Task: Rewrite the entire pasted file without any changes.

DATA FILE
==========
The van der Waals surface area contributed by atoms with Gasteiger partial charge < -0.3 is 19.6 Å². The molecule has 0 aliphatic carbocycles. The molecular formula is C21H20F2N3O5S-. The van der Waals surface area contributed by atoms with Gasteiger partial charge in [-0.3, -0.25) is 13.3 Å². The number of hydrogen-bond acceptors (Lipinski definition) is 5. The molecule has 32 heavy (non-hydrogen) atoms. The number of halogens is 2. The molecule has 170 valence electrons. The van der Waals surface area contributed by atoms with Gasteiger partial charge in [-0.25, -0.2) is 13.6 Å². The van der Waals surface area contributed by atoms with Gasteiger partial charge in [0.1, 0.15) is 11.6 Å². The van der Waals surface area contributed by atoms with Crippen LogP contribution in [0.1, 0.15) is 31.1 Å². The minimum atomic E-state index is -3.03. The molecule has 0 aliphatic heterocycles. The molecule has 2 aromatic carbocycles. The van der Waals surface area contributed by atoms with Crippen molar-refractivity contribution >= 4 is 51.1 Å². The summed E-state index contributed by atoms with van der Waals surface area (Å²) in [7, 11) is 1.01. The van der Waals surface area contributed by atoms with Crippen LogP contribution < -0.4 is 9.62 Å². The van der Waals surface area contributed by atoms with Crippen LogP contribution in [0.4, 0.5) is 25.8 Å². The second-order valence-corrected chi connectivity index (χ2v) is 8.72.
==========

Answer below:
The van der Waals surface area contributed by atoms with Gasteiger partial charge < -0.3 is 19.6 Å². The molecule has 0 aliphatic carbocycles. The molecular formula is C21H20F2N3O5S-. The van der Waals surface area contributed by atoms with Gasteiger partial charge in [-0.3, -0.25) is 13.3 Å². The number of hydrogen-bond acceptors (Lipinski definition) is 5. The molecule has 32 heavy (non-hydrogen) atoms. The number of halogens is 2. The molecule has 170 valence electrons. The van der Waals surface area contributed by atoms with Gasteiger partial charge in [-0.25, -0.2) is 13.6 Å². The van der Waals surface area contributed by atoms with Gasteiger partial charge in [0.1, 0.15) is 11.6 Å². The van der Waals surface area contributed by atoms with Crippen LogP contribution in [0.1, 0.15) is 31.1 Å². The minimum atomic E-state index is -3.03. The molecule has 0 aliphatic heterocycles. The molecule has 2 aromatic carbocycles. The van der Waals surface area contributed by atoms with Crippen molar-refractivity contribution >= 4 is 51.1 Å². The summed E-state index contributed by atoms with van der Waals surface area (Å²) in [7, 11) is 1.01. The van der Waals surface area contributed by atoms with Crippen LogP contribution < -0.4 is 9.62 Å². The van der Waals surface area contributed by atoms with Crippen LogP contribution in [0.4, 0.5) is 25.8 Å². The second-order valence-corrected chi connectivity index (χ2v) is 8.72.